Brooklyn Nets rumors: Spencer Dinwiddie to have thumb surgery Monday

Brooklyn Nets Spencer Dinwiddie (Photo by Jim McIsaac/Getty Images)
Brooklyn Nets Spencer Dinwiddie (Photo by Jim McIsaac/Getty Images) /

According to a report, Brooklyn Nets sixth man Spencer Dinwiddie will have surgery Monday to repair torn ligaments in his right thumb, will miss 3-6 weeks.

Adrian Wojnarowski of ESPN is reporting, citing sources, that Brooklyn Nets guard Spencer Dinwiddie will undergo surgery on Monday to repair torn ligaments in his right thumb.

According to Wojnarowski, Dinwiddie is following the recommendation he received from two different specialists and is expected to be out three to six weeks.

Dinwiddie missed his first game of the season Friday, when the Nets rallied from a first-half deficit to beat the New York Knicks 109-99. It was Brooklyn’s sixth straight win overall and their eighth straight at Barclays Center.

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This season, Dinwiddie has been the leader of one of the NBA’s best bench units, averaging 17.2 points per game. The Brooklyn reserves are second in the NBA, averaging 47.6 points per game as a group, trailing only the LA Clippers’ 51.1 points per game mark.

The Nets’ other backups rose to “next man up” occasion against the Knicks, as the bench piled up 72 points in the win. Two-way player Theo Pinson, an undrafted rookie, scored a career-high 19 points, Shabazz Napier added 18 and Ed Davis matched a season-high with 17 points.

Still, it’s yet another long-term absence for a team that has not had a full roster once this season in 50 games.

Brooklyn opened the season with DeMarre Carroll (ankle surgery), Allen Crabbe (sprained ankle), Rondae Hollis-Jefferson (right adductor), Shabazz Napier (right hamstring) and Alan Williams (right ankle) out.

They got Crabbe back for the second game of the season, but lost Treveon Graham in the same game to a left hamstring strain that sidelined him for 37 games.

Hollis-Jefferson and Napier returned after missing the first three games. Carroll missed the first 11 games, but Rodions Kurucs missed five games in late October with a sprained ankle.

Jarrett Allen missed two games in mid-November due to illness, and in the first of those game Allen was out, Caris LeVert dislocated his right foot. He has missed the last 36 games and counting.

Hollis-Jefferson missed a game with a sprained ankle on Nov. 16. Joe Harris was out with a tight adductor for three games in late November and early December.

Crabbe has been out since Dec. 12 with a bruised right knee and even rookie Dzanan Musa — who had gotten the bulk of his playing time with the team’s NBA G League affiliate, the Long Island Nets — has been out since Dec. 16 with a partial dislocation of his left shoulder.

Carroll and Harris missed a game at Boston earlier this month, Hollis-Jefferson sat for seven games from late December to mid-January with another adductor problem and Jared Dudley has been out for the last seven games with a strained hamstring.

Yet during all of that, the Nets have put together the best 24-game stretch in franchise history, going 19-5 since Dec. 7 with separate seven- and six-game winning streaks during that span.

Musa and Crabbe are nearing returns, with Musa participating in a practice with Long Island this week. LeVert is doing everything put 5-on-5 drills in practice and could be back at some point next month.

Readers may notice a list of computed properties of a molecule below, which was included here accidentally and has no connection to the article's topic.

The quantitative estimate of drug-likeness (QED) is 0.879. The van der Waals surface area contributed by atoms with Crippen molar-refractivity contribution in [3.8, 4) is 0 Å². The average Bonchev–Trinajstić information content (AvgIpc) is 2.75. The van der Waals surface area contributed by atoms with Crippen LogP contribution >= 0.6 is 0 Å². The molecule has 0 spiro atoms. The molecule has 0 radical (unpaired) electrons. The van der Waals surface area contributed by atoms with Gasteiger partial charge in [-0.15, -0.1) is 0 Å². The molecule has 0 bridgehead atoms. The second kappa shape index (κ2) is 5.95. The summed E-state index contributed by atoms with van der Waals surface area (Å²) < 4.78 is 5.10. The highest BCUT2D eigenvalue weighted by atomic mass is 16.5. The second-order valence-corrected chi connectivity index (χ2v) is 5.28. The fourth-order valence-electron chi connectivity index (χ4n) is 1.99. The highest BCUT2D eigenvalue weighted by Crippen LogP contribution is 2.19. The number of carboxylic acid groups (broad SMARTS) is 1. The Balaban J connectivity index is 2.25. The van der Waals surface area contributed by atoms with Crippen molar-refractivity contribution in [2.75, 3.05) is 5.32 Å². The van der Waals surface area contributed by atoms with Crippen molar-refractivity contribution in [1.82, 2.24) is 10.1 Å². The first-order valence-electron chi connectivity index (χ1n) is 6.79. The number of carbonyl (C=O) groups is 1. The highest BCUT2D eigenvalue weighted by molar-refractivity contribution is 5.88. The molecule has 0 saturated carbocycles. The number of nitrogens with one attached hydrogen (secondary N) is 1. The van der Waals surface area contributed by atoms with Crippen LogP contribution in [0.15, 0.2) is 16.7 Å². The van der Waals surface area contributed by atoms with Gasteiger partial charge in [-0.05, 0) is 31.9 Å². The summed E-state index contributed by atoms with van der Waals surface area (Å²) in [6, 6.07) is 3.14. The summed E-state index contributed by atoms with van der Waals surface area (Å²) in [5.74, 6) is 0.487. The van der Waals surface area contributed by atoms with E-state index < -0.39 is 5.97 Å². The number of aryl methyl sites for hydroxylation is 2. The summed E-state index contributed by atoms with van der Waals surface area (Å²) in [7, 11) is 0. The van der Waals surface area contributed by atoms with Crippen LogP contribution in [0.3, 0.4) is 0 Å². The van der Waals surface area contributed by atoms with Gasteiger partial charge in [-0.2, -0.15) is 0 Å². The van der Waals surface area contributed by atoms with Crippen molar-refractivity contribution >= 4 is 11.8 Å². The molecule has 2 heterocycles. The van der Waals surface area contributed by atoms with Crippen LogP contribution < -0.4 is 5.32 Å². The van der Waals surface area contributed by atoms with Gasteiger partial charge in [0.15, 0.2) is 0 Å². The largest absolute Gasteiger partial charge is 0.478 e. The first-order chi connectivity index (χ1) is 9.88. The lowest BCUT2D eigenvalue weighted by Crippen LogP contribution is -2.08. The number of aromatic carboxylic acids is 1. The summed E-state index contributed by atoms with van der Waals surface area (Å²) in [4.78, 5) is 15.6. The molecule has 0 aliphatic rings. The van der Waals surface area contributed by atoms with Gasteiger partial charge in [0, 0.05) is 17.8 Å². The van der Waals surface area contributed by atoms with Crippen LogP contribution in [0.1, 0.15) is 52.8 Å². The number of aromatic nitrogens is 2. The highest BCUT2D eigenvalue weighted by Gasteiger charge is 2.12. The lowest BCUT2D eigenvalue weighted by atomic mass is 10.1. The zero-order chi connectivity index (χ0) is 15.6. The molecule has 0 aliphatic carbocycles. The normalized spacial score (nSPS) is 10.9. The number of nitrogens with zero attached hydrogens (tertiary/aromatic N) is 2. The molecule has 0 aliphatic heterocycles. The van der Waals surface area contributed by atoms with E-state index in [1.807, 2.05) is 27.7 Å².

Through it all, Brooklyn (27-23) has persevered, climbing to sixth place in the Eastern Conference standings and now trails the fifth-place Celtics by four games, with the Celtics hosting the two-time defending champion Golden State Warriors Saturday night before entertaining the Nets on Monday.

Seventh-place Miami is 2½ games behind Brooklyn and eighth-place Charlotte trails by three games.

Behind the Hornets are the Washington Wizards and Detroit Pistons, two games behind Charlotte, and the Orlando Magic trail the final playoff spot by 3½ games.

The work general manager Sean Marks did over the summer to improve Brooklyn’s depth is paying off many times over and coach Kenny Atkinson has to be at least considered a contender for Coach of the Year honors for the way he’s been able to adapt to changing parts all season long.

Before Friday’s game, Atkinson confirmed the thumb problem is something Dinwiddie had been dealing with for several weeks, per Brian Lewis of the New York Post.

"“It was about two months ago. He tweaked it a little and progressively it got worse. But I don’t think it was just one instance.”"

As for a return for Dinwiddie, Atkinson — as is the Nets’ policy in injury matters — would not speculate.

"“Not going to go there. I don’t think we’re ready to say that right now. I’m not going to speculate any further. I’ll just leave it there. We have to determine, him and his family and our doctors.”"

In Wednesday night’s game against the Orlando Magic, Dinwiddie scored 29 points, but also appeared to aggravate the thumb when fouled in the fourth quarter by Magic defender Jonathon Simmons.

Dinwiddie was having a breakout season on top of last season’s rise that finished with him placing third in the voting for Most Improved Player.

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In addition to his scoring, Dinwiddie has averaged 5.0 assists and 2.5 rebounds in 28.6 minutes per game, while improving his shooting numbers from 38.7 percent overall and 32.6 percent from 3-point range to 46.1 percent and 36.6 percent respectively this season.